Dear Fareed, please teach your guest Mr. Gerges a lesson in geography. The body of water between Iran and the Arab counties is called the “Persian Gulf”, not the gulf.
    Thanks you

    January 6, 2013 at 10:55 am | Reply
    • Mike

      uhh, Viewer...it all depends on your world view. It is also called the Arabian Gulf by millions of people who live in the Arab nations and/or who ?favor/support/accept/whatever? an Arab viewpoint. Those, like Mr Gerges, who wish not to aggravate listeners about the rift between Arab nations and Iran can just abbreviate to 'the gulf.' All he did was use a generic term to describe the body of water, rather than its proper name. It was clear enough, wasn't it? You did, after all, know what he was referring to??

      January 6, 2013 at 11:45 am | Reply
      • Benjamin

        As an outsider and a politician, I am in favor of using the right and official name of a territory, in this case Persian Gulf. This will show the most neutral and realistic point of view, I think. We should learn to not to be biased by ours as well as other's emotions in our political comments.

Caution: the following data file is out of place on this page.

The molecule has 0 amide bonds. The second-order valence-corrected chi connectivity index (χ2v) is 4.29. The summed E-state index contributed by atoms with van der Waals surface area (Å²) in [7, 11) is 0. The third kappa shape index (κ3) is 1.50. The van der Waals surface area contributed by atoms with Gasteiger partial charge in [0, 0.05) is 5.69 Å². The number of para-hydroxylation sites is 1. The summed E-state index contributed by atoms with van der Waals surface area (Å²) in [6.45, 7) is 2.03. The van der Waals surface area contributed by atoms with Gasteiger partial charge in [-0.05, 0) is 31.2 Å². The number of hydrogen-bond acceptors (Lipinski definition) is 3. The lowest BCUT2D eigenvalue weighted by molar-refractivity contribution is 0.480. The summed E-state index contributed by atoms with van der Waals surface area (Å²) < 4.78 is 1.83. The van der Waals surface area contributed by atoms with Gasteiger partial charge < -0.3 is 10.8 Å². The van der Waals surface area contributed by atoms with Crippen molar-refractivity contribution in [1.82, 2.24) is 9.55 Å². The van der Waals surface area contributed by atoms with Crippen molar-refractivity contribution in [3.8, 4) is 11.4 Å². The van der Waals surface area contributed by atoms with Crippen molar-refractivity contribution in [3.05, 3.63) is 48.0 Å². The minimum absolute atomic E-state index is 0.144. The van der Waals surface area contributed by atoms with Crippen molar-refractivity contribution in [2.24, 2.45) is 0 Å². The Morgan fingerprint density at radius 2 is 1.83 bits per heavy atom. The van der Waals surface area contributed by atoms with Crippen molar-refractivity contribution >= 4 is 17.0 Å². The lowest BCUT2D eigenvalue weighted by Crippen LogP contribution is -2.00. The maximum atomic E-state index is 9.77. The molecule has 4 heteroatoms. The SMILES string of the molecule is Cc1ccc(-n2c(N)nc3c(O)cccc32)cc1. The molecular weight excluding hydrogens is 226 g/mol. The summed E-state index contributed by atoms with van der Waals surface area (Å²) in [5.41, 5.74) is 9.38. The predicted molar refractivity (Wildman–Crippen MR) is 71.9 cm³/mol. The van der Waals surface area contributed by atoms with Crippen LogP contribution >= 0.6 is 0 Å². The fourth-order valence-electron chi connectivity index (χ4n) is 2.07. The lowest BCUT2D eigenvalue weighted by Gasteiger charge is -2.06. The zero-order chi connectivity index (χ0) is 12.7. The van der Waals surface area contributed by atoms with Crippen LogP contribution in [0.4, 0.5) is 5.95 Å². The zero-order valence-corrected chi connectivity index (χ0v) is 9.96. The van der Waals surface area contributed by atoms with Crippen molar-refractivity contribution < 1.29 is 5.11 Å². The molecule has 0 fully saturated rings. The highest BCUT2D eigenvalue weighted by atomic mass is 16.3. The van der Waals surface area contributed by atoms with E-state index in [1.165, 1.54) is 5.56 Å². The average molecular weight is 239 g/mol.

January 6, 2013 at 2:54 pm |
  6. j. von hettlingen

    We had been predicting Assad's fall for a long time and sofar he's still in power. It doesn't mean that we were wrong. It's just difficult to predict the outcome of Syria's civil war, as there are SO MANY actors involved. One thing is sure, we can always expect the unexpected!

    January 6, 2013 at 12:48 pm | Reply
    • .

      And who takes over after Assad? The Muslim Brotherhood?

      Just another set of Islamo fascists who teach their children how to kill the infidel.

      Let 'em wipe each other off the face of the earth.

      January 6, 2013 at 2:06 pm | Reply
  7. Cornan The Iowan

    I've been wondering for some time to what extent America's changing demographics (including both legal and illegal immigration) and culture (the "dumbing down" of American adults) parallel the declines in American students' academic standings. Fareed mentioned some of those student standings in today's show, and as with other commentators, didn't mention any parallels in our society as a whole.